I was listening to Hinton’s interview (on CBC Radio: http://nvda.ly/OioP3). He mentioned multiple times of possible break through on natural language understanding by using deep learning technology. It is definitely true that human reasoning is such a difficult task to modeling as it is so complex to be abstracted easily. While I watch my little boy grows, I was amazed every time he shows a new ability, ability to do something, and ability to understand/perceive something. When training my own model (on image instead), I start to gain more understanding of the model. Structure determines the function. In most cases, the training is more like a process of “trial and error”. It’s a big black box with complex structures and connections. One of the biggest advantage of such learning network is its ability to automatically learn the representation, or say to abstract things. With abstraction in our logical system, we are able to organize things, dissect things, compose things, and possibly to create new things. Given what the network can already see/imaging (http://goo.gl/A1sL8N), it’s likely down the few years later, a network on human language could help us to translate the languages that went extinct thousands years by simply seeing over and over those scripts. This would be so wonderful cause so many ancient civilization will start shine again. Maybe I should call this “Forward to the Past”.
Original post: https://coderwall.com/p/ohk6cg/remote-access-to-ipython-notebooks-via-ssh
remote$ipython notebook --no-browser --port=8889
local$ssh -N -f -L localhost:8888:localhost:8889 remote_user@remote_host
To close the SSH tunnel on the local machine, look for the process and kill it manually:
local_user@local_host$ ps aux | grep localhost:8889 local_user 18418 0.0 0.0 41488 684 ? Ss 17:27 0:00 ssh -N -f -L localhost:8888:localhost:8889 remote_user@remote_host local_user 18424 0.0 0.0 11572 932 pts/6 S+ 17:27 0:00 grep localhost:8889 local_user@local_host$ kill -15 18418
Alternatively, you can start the tunnel without the -f option. The process will then remain in the foreground and can be killed with ctrl-c.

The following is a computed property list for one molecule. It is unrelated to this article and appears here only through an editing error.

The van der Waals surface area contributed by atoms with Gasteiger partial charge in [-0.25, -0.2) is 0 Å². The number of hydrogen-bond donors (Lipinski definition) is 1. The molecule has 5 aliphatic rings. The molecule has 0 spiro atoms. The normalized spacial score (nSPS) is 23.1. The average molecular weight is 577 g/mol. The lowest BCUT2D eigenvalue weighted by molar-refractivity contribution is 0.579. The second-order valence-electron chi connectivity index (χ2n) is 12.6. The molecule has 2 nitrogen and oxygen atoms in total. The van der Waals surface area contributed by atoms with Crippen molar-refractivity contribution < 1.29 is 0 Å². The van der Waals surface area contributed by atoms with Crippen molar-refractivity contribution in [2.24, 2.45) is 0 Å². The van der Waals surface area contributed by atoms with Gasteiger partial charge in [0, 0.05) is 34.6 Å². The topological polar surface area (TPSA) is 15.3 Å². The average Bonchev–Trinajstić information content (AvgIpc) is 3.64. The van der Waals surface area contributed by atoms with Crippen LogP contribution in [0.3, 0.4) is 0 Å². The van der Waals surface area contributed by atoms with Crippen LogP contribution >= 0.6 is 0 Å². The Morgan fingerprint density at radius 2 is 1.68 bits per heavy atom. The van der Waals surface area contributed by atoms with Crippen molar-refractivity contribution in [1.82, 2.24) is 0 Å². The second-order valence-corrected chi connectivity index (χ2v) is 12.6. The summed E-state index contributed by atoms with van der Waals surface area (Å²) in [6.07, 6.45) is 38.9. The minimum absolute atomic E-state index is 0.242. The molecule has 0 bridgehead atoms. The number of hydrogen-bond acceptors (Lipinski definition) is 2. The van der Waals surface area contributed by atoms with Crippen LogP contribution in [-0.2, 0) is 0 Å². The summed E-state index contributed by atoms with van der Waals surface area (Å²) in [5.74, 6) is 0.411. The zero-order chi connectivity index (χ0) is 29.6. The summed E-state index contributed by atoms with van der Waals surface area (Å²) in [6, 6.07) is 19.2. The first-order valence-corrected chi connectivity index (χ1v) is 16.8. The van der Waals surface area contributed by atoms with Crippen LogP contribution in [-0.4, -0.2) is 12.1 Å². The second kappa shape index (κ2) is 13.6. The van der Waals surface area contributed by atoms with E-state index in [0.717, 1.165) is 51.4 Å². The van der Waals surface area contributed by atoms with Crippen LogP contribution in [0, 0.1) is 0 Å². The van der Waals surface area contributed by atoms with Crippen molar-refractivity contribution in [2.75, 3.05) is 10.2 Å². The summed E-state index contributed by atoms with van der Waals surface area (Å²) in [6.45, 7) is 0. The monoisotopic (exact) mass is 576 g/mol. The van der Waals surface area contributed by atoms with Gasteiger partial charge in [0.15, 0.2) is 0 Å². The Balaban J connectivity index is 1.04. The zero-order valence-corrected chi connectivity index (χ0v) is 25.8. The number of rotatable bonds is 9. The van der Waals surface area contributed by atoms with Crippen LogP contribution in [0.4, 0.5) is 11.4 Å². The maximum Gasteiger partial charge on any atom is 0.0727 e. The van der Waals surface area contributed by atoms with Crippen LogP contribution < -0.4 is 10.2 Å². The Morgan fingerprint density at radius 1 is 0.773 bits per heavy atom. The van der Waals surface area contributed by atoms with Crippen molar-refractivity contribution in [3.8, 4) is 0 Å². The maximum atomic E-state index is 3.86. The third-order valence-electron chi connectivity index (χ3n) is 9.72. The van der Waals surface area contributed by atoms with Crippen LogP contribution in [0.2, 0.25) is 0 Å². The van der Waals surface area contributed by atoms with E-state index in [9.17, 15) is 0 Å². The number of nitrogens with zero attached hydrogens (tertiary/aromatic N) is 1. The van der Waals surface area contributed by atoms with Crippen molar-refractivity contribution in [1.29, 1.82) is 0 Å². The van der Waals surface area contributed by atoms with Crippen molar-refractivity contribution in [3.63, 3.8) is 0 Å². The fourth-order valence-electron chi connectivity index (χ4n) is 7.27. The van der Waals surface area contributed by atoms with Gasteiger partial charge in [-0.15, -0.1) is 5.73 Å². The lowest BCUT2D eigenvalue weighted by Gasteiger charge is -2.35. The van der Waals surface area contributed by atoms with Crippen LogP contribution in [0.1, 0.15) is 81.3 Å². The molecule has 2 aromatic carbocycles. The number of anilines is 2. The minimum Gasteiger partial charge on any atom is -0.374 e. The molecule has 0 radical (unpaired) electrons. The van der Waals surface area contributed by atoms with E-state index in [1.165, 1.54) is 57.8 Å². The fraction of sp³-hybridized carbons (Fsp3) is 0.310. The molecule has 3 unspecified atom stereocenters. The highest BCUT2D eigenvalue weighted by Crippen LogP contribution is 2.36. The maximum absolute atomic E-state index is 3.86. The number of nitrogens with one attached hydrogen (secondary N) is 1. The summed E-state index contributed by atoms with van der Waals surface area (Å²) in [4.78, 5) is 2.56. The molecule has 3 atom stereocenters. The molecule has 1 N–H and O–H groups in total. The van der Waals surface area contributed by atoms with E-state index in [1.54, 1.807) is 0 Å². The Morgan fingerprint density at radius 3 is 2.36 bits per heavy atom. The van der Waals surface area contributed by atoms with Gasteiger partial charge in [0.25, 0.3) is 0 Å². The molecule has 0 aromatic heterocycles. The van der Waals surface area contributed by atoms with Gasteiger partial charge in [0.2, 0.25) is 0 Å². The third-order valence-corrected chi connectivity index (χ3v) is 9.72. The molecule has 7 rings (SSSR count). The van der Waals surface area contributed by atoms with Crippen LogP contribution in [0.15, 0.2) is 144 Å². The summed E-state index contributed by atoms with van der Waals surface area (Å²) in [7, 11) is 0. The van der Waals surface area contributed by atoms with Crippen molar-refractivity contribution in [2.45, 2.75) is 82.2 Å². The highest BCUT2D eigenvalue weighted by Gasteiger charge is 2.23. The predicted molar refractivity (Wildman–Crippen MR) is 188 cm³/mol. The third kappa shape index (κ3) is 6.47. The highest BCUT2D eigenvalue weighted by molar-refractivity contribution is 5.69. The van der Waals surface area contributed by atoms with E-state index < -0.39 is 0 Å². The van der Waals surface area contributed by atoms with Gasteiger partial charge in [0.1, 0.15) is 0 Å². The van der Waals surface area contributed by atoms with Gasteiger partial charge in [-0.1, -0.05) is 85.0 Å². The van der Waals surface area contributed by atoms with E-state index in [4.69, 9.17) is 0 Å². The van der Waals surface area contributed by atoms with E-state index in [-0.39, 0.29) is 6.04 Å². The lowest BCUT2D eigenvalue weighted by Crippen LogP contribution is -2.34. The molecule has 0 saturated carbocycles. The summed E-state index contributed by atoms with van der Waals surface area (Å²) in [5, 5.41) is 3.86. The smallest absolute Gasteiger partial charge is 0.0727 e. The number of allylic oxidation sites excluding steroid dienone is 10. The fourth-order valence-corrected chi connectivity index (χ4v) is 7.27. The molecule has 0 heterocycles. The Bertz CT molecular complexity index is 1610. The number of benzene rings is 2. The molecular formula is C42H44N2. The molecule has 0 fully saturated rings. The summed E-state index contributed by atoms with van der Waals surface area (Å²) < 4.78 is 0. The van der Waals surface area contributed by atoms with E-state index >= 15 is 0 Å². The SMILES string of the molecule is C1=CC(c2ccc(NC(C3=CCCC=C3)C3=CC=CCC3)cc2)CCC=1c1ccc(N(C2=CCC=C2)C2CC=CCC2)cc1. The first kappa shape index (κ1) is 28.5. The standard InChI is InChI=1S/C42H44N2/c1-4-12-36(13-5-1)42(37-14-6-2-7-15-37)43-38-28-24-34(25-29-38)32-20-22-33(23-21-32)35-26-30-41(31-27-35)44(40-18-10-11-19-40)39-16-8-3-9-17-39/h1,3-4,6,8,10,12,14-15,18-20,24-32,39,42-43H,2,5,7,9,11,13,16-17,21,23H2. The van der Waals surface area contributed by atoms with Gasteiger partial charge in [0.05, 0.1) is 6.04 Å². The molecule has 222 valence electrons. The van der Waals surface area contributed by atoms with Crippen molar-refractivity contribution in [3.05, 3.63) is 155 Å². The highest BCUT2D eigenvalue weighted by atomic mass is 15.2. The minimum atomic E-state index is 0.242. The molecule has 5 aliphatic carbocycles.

On the remote machine, kill the IPython server with ctrl-c ctrl-c.
Note: If you are running GPU & Theano on your remote machine, you can launch the notebook by:
THEANO_FLAGS=mode=FAST_RUN,device=gpu,floatX=float32 ipython notebook –no-browser –port=8889
Another simple way is to do the following (adding ip=*):
# In the remote server
$ THEANO_FLAGS=mode=FAST_RUN,device=gpu,floatX=float32 ipython notebook –no-browser –ip=* –port=7777
then you can reach the notebook from http:// the-ip-address-of-your-remote-server:7777/
The current benchmark on visual recognition task:
The NYU Large Scale Machine Learning course looks like it will be very worthwhile to follow. The instructors, John Langford and Yann Le Cun, are both key figures in the machine learning field – for instance, the former developed Vowpal Wabbit and the latter has done pioneering work in deep learning. It is not an online course like those at Coursera et al., but they have promised to put lecture videos and slides online. I’ll certainly try to follow along as best I can.
There is an interesting Innocentive challenge going on, called “Identify Organisms from A Stream of DNA Sequences.” This is interesting to me both because of the subject matter (classification based on DNA sequences) and also because the winner is explicitly required to submit an efficient, scalable solution (not just a good classifier.) Also, the prize sum is one million US dollars! It’s…